Blinken Meets Leaders of Egypt and Jordan on Rebuilding Gaza

AMMAN, Jordan — A fragile cease-fire remains intact, but the work to rebuild after the short but deadly war between Israel and Hamas has just begun, the top American diplomat said Wednesday at the close of a Middle East trip intended to keep simmering tensions from erupting anew.

Secretary of State Antony J. Blinken said he was returning to Washington from the brief but urgent visit with new promises to help fund a massive humanitarian and reconstruction effort in the Gaza Strip, pockets of which were decimated during 11 days of hostilities between Hamas, the militant group that controls the area, and Israel.

Following meetings with the leaders of Egypt and Jordan — two Arab neighbors of Israel that have influence with Palestinians in Israel and in the occupied West Bank — Mr. Blinken said he would reach out to other nations in the region “to ensure we all contribute to recovery, stability, and the reduction of tensions.”

He said Egypt had offered to contribute $500 million to rebuild Gaza, and noted Jordan’s “vital role” in working with the Palestinian Authority — Hamas’ political rival — in the West Bank.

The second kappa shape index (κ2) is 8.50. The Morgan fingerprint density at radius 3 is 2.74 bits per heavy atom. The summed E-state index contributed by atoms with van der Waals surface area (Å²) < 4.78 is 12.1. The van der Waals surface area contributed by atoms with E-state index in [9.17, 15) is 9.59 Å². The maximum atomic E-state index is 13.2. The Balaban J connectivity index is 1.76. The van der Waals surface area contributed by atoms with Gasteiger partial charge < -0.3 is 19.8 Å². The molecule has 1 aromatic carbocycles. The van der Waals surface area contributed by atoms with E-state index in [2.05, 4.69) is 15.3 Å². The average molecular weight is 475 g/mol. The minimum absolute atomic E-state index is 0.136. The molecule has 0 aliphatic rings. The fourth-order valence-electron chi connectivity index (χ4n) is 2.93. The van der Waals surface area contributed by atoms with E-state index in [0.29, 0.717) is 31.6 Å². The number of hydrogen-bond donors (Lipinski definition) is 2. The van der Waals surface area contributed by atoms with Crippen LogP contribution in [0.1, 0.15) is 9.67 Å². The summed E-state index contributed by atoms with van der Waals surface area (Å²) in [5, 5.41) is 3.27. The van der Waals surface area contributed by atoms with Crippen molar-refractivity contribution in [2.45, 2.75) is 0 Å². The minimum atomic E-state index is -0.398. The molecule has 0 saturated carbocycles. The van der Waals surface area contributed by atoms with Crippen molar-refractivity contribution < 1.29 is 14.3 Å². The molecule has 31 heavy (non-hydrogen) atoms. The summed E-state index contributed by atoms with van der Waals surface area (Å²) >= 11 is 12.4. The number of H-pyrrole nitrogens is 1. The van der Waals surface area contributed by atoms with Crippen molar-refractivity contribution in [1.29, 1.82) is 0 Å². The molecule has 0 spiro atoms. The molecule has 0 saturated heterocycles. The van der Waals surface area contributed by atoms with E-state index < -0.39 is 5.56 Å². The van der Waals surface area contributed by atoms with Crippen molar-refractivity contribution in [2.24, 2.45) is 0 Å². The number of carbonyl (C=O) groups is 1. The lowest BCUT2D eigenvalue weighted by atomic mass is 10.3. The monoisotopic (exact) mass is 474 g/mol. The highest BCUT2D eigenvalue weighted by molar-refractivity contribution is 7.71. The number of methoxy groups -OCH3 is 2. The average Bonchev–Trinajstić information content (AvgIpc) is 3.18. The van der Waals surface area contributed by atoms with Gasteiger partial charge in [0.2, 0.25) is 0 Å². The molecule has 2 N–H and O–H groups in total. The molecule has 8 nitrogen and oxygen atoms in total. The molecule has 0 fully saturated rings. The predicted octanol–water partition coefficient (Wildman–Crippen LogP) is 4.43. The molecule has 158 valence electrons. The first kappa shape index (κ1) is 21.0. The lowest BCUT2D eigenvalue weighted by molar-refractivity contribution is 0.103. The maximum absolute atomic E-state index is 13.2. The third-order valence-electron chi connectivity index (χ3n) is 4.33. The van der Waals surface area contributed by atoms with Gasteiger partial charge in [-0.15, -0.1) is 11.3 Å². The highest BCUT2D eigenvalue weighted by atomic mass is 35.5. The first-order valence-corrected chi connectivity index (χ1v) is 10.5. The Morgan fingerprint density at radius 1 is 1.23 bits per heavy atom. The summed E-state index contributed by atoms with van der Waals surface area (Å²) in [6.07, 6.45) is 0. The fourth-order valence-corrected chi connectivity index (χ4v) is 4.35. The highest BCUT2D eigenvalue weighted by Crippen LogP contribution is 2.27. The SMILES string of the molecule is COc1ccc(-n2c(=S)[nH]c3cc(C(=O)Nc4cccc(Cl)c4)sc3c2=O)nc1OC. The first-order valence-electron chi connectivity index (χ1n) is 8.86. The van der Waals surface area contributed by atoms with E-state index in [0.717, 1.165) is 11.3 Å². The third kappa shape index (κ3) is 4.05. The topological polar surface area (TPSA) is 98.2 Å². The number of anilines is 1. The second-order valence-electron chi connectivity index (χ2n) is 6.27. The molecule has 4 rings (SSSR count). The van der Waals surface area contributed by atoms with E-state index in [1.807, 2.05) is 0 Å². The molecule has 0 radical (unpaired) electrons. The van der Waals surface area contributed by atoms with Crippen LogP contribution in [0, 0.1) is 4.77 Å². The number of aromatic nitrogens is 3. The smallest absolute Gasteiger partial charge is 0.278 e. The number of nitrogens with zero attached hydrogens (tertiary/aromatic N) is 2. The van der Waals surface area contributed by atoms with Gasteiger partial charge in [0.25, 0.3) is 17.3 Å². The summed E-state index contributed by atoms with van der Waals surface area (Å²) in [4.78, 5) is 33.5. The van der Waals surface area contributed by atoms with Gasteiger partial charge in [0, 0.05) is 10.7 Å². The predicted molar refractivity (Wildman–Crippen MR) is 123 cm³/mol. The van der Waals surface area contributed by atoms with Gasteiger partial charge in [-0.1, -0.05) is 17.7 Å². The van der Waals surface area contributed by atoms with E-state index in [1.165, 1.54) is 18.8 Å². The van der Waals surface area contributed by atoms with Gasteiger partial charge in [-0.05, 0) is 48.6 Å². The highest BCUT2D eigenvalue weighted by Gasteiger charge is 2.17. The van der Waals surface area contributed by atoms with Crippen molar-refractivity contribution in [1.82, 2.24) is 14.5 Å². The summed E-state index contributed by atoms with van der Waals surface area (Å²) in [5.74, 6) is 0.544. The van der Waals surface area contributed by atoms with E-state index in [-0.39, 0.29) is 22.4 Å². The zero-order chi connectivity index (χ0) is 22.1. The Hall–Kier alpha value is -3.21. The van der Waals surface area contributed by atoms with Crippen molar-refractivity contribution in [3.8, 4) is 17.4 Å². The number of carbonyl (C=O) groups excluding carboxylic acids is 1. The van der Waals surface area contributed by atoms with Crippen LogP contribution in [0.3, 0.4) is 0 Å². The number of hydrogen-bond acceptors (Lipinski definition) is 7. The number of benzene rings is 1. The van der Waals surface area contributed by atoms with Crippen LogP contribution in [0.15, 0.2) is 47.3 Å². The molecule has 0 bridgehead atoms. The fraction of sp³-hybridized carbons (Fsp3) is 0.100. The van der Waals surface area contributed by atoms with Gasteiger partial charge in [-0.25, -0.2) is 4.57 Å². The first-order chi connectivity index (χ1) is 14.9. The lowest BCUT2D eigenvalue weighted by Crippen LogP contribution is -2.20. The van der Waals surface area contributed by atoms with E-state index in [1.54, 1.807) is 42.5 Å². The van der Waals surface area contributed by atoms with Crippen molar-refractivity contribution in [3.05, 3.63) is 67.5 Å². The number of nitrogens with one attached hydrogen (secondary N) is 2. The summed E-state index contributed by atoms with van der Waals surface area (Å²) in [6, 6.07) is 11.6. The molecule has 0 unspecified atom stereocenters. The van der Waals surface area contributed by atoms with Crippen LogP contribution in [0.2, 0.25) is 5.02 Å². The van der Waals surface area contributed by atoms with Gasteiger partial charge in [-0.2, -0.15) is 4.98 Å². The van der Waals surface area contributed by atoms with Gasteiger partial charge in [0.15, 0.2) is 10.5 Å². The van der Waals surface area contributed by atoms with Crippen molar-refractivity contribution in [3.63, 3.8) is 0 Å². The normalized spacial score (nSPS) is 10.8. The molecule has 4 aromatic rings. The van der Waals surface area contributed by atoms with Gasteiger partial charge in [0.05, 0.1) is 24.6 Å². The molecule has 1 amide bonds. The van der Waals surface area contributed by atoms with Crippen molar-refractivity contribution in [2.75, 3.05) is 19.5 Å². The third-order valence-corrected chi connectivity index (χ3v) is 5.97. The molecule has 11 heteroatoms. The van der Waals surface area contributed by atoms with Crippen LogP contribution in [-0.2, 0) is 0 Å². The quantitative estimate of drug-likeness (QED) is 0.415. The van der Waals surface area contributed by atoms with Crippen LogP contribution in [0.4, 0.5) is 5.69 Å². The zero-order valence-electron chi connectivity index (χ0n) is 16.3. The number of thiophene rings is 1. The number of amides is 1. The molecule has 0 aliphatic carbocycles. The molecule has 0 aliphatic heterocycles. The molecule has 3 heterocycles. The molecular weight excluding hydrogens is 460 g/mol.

He also urged the United States to revitalize a years-dormant effort to negotiate a lasting peace agreement between Israel and Palestinians, noting Washington’s traditionally “pivotal role” in such efforts.

Mr. Blinken has played down expectations that new peace talks could be on the horizon and, over two days of diplomatic talks he generally steered clear of predicting that the cease-fire would hold.

Instead, he insisted on focusing on supplying emergency aid to Gaza — where Israeli bombardment forced at least 77,000 people from their homes, and cut off water and electricity to hundreds of thousands more — as a first, if halting, step to a broader stability.

“That’s where you try to build hope as well as opportunity,” Mr. Blinken told journalists. “And that, both in a literal sense when it comes to infrastructure and in a broader sense, is the foundation, upon which maybe we can build something even better.”

“It’s going to take some time to see the effect, to see the impact,” he said, “but it is moving forward.”

Rana Sweis contributed reporting from Amman, Jordan.

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